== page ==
As with most Spielberg classics, the key is in casting ordinary, relatable characters in extraordinary situations. In this case, Sam Neill’s Dr. Alan Grant has a well rounded persona, a palaeontologist stuck firmly in the past, unable to touch a computer without breaking it and loathing children. Just watch him trying to let go of Lex’s hand after he helps her up, or how he probably scars a child for life with his raptor story at the start of the film. He is ably supported by Attenborough’s scientist and Laura Dern as a paleobotanist, as well as Jeff Goldblum’s excellent interpretation of rock-star chaotician Dr. Ian Malcolm, although I never really understood why he was invited onto the island. Wayne Knight’s Newman-esque bad guy (does he play anyone else? But then why should he, he’s so good at it) is also a joy to behold, especially his childlike glee at the Bond-style gadgetry he’s provided with to steal dinosaur embryos, causing the chaos that ensues.
 
We’re introduced to the dinosaurs gently, first meeting the gentle herbivores and baby dinosaurs, before building up to the more threatening velociraptors and tyrannosaurus rex. The plot is largely dealt with in the first half of the film, leading for the remainder to be made up of unforgettable set pieces, such as the electric fence, or raptor encounter in the kitchen. Greatest of all though must be the introduction of the T-rex. I don’t think I’ve ever seen ripples forming in a glass of water since without being concerned there is a giant dinosaur about to attack me.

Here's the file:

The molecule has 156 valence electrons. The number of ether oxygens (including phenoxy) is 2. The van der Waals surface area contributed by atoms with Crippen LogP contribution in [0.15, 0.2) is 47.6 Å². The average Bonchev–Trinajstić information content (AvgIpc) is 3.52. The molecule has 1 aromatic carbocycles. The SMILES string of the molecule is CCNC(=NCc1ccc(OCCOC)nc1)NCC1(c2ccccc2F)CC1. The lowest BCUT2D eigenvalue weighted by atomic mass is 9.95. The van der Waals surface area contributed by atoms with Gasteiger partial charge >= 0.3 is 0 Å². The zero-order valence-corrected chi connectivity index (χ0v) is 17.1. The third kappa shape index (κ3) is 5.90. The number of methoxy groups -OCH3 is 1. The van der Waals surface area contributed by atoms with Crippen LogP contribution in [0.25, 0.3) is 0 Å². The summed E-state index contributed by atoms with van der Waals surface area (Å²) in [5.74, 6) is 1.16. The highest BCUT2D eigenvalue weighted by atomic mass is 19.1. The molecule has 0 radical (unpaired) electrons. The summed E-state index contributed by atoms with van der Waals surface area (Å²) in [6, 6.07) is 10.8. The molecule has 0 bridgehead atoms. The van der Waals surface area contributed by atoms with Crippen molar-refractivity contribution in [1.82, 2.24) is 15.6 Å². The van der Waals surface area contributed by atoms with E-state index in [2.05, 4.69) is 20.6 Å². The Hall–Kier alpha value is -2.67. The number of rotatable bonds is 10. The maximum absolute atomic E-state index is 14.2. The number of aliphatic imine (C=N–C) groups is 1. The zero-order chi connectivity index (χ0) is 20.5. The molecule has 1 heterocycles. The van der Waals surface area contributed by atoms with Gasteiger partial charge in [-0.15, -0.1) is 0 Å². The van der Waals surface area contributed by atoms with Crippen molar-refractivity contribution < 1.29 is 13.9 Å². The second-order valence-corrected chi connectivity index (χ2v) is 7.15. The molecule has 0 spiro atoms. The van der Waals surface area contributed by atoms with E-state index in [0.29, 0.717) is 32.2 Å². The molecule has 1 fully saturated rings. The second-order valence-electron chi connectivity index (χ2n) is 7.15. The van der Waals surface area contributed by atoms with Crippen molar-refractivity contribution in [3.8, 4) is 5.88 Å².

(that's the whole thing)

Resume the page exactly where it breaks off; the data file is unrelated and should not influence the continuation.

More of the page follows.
It’s not just a monster disaster movie though, as there are genuinely hilarious moments of comedy (the blink and you’ll miss it rear view mirror gag is comic perfection), and the scenes are pitched perfectly, with the T-rex car chase immediately calmed by a gentler encounter with a herd of brachiosaurs. All in all, this is an example of movie perfection, and I look forward to enjoying it many more times in the future.


Choose film 10/10

Toy Story Trilogy

Today’s volatile weather conditions allowed for a productive afternoon film-wise, as a planned bike ride along the beaches of Bournemouth was cut short by sporadic torrential downpours, meaning I crossed a trilogy off the list; Toy Story 1-3.

Watching the original Toy Story, the first feature-length motion picture created entirely using computer animation, always send me back to my childhood, aged 8 years old, sat in the cinema watching in wide-eyed wonder as the pixels were brought to life before me, with my Dad sound asleep in the next seat. It’s one of my earliest film-related memories (my earliest cinema experience that I know of was the Lion King, but that’s another post).
Continue reading